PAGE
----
French Guide Helps Tourists Use Parisian Subway System Politely [Pics]
An illustrated e-book tells visitors to France how to avoid the pitfalls of rude behavior.
To some people living outside of France, the French seem snobby and rude. To many French people, foreigners seem rude and uncouth in their own way. Paris’ public transport authority, RATP, would like to help everyone get along a little better.
After spending the last few months collecting thousands of suggestions from public transit users, RATP has narrowed down and published an e-book with 12 cardinal – albeit humorous – rules for tourists to follow for a mutually pleasant travel experience. Fully equipped with entertaining illustrations, the Manuel de Savoir-Vivre is RATP’s answer to improving tourists’ manners and helping them fit in on the metro. The rules, roughly translated, are as follows:
– Be courteous: The large crossed out cigarette is not art, it’s a no-smoking sign.
– Be helpful: If you see a man in a Bermuda shirt with a subway map in one hand and his hair in the other (a tourist), provide assistance.
– Be polite: Don’t talk excessively on your cell phone – it’s unbearable.
– Be helpful: Hold the door for people behind you when exiting – it may earn you a pretty glance.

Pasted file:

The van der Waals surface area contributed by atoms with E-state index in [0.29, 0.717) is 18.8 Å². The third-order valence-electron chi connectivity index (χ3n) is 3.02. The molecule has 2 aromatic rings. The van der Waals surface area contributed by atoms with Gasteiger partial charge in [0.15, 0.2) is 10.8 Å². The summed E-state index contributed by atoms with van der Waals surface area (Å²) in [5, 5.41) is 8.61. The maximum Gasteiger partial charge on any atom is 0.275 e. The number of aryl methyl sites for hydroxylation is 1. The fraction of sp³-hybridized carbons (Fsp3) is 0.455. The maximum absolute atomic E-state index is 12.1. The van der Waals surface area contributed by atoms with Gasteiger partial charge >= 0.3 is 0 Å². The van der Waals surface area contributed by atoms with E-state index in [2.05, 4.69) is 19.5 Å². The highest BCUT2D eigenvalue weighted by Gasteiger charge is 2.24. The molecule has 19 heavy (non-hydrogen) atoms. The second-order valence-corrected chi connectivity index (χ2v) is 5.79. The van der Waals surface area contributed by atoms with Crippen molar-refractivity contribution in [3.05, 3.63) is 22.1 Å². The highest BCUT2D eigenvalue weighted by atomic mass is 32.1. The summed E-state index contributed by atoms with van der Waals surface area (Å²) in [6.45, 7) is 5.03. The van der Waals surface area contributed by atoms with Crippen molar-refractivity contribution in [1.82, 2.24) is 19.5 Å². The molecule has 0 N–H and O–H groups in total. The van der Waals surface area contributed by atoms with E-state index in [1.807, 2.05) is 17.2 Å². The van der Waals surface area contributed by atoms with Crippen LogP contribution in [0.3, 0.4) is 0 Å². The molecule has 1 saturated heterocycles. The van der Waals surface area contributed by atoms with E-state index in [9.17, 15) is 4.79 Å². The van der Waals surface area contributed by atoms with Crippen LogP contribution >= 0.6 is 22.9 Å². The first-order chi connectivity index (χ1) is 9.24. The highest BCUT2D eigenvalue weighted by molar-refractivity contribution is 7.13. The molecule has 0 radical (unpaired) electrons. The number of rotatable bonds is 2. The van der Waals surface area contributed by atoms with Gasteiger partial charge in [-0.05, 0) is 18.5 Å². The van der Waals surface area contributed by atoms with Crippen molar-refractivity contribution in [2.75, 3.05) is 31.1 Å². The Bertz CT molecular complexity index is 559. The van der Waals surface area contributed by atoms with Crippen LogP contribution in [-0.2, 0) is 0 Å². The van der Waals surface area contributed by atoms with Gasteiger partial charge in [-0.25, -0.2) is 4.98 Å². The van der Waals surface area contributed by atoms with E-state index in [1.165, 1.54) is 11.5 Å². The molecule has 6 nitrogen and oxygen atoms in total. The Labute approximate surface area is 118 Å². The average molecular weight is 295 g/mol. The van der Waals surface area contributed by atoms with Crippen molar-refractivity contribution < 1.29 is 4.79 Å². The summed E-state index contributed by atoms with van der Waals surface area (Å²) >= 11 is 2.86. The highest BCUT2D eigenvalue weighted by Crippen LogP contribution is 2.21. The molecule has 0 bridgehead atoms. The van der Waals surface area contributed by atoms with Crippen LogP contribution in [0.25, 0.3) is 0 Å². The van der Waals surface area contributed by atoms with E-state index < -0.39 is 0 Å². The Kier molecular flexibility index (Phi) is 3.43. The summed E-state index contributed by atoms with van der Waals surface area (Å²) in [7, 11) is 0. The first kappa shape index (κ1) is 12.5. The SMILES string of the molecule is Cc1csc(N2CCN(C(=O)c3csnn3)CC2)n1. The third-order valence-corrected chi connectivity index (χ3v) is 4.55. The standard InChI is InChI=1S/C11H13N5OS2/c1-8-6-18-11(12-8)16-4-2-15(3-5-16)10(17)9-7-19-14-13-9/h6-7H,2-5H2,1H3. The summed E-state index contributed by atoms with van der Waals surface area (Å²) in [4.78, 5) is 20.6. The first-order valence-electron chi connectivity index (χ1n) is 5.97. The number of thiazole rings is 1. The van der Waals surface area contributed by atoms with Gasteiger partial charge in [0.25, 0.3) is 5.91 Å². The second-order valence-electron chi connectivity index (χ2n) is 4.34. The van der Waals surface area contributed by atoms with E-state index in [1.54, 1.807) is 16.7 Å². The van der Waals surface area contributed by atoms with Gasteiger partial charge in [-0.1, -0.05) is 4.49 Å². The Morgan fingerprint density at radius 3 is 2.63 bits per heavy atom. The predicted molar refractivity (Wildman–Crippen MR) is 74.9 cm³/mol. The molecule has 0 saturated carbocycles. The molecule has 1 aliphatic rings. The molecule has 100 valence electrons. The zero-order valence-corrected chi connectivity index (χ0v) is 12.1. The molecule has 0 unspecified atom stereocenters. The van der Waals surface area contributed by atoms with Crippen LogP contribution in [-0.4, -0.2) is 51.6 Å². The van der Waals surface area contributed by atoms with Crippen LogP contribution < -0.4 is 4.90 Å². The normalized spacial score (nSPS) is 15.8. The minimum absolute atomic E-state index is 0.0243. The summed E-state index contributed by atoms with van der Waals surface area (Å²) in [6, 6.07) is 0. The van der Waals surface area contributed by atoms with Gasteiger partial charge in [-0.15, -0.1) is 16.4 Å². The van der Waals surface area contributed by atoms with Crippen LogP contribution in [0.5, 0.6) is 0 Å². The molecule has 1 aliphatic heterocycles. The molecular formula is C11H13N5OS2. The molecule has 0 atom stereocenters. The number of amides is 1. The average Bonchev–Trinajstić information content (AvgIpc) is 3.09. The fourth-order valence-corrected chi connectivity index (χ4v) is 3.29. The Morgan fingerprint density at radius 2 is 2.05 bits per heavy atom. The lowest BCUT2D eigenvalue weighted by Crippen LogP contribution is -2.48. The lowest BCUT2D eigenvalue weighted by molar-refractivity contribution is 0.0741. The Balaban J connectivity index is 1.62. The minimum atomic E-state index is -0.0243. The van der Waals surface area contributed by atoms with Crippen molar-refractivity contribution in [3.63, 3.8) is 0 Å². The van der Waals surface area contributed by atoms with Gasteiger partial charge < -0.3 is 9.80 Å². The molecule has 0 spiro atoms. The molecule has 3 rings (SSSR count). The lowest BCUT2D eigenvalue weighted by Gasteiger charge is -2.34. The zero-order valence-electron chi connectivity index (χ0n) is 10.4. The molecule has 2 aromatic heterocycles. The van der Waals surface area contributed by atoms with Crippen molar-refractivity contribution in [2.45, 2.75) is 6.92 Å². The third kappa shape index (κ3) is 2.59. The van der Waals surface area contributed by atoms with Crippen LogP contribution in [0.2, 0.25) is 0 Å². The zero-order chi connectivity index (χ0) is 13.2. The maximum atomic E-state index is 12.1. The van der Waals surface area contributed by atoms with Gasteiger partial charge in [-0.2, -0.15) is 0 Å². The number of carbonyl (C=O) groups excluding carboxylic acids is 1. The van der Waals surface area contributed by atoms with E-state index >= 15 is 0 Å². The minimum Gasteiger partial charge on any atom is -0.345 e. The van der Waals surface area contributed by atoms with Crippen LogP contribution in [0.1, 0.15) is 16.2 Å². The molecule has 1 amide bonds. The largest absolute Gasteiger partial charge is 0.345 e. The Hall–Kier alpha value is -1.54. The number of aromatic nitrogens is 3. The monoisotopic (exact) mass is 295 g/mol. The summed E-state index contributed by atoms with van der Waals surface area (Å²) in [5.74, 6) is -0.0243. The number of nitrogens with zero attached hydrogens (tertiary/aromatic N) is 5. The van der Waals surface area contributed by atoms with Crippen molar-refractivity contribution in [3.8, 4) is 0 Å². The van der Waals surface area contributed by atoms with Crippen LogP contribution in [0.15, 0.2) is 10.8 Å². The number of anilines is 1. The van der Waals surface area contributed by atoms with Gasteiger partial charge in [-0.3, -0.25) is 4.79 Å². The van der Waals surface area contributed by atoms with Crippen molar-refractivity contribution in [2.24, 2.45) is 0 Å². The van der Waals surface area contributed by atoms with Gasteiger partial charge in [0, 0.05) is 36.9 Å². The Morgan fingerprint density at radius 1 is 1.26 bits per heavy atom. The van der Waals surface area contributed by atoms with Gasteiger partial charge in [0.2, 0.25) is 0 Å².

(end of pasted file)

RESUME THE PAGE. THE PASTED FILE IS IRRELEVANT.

– Be polite: Handkerchiefs are for more than just waving goodbye.
– Be helpful: Carry an elderly woman’s bag up the stairs, and give it back to her at the top with a smile.
– Have manners: Use social media if you want to share your music; listen at respectful levels.
– Be polite: Say hello and address bus drivers – both men and women.
– Be courteous: Don’t stare at a female rider, even if her looks could kill.
– Be courteous: Don’t start a duel with someone who accidentally steps on your foot.
– Have manners: On hot days act like a penguin and keep your arms at your sides, using the handholds at the bottom – not top – of the pole.
– Have manners: Don’t use the subway as a bathroom, even though both are tiled. This includes applying makeup or hair products in the midst of a crowd.
The guide is currently only available in French (so how much assistance would it provide a tourist?) but luckily most rules are quite commonsensical. Check out the illustrations that accompany the book below.
Images: Business Insider